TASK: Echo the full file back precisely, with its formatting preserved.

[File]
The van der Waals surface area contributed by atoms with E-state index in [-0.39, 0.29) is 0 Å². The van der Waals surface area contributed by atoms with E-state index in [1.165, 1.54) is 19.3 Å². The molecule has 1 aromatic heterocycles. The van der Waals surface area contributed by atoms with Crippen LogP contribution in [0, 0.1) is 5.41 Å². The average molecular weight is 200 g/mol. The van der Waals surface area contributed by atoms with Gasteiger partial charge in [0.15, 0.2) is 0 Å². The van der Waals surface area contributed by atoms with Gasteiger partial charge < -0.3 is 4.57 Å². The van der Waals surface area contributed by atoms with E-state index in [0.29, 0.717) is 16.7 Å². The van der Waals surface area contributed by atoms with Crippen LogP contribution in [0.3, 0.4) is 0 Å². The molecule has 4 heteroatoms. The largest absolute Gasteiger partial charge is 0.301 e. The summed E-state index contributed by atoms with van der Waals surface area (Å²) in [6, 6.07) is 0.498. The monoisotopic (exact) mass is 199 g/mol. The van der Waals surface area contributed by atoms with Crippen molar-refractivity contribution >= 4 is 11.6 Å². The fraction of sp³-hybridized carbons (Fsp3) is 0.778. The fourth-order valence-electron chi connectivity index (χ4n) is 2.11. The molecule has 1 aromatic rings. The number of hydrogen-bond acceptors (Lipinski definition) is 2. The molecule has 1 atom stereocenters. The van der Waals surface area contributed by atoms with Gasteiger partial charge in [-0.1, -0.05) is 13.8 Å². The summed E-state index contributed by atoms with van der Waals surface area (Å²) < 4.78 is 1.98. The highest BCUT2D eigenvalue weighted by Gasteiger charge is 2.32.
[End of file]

The van der Waals surface area contributed by atoms with E-state index in [-0.39, 0.29) is 0 Å². The van der Waals surface area contributed by atoms with E-state index in [1.165, 1.54) is 19.3 Å². The molecule has 1 aromatic heterocycles. The van der Waals surface area contributed by atoms with Crippen LogP contribution in [0, 0.1) is 5.41 Å². The average molecular weight is 200 g/mol. The van der Waals surface area contributed by atoms with Gasteiger partial charge in [0.15, 0.2) is 0 Å². The van der Waals surface area contributed by atoms with Gasteiger partial charge < -0.3 is 4.57 Å². The van der Waals surface area contributed by atoms with E-state index in [0.29, 0.717) is 16.7 Å². The van der Waals surface area contributed by atoms with Crippen LogP contribution in [0.3, 0.4) is 0 Å². The molecule has 4 heteroatoms. The largest absolute Gasteiger partial charge is 0.301 e. The summed E-state index contributed by atoms with van der Waals surface area (Å²) in [6, 6.07) is 0.498. The monoisotopic (exact) mass is 199 g/mol. The van der Waals surface area contributed by atoms with Crippen molar-refractivity contribution >= 4 is 11.6 Å². The fraction of sp³-hybridized carbons (Fsp3) is 0.778. The fourth-order valence-electron chi connectivity index (χ4n) is 2.11. The molecule has 1 aromatic rings. The number of hydrogen-bond acceptors (Lipinski definition) is 2. The molecule has 1 atom stereocenters. The van der Waals surface area contributed by atoms with Gasteiger partial charge in [-0.1, -0.05) is 13.8 Å². The summed E-state index contributed by atoms with van der Waals surface area (Å²) < 4.78 is 1.98. The highest BCUT2D eigenvalue weighted by Gasteiger charge is 2.32.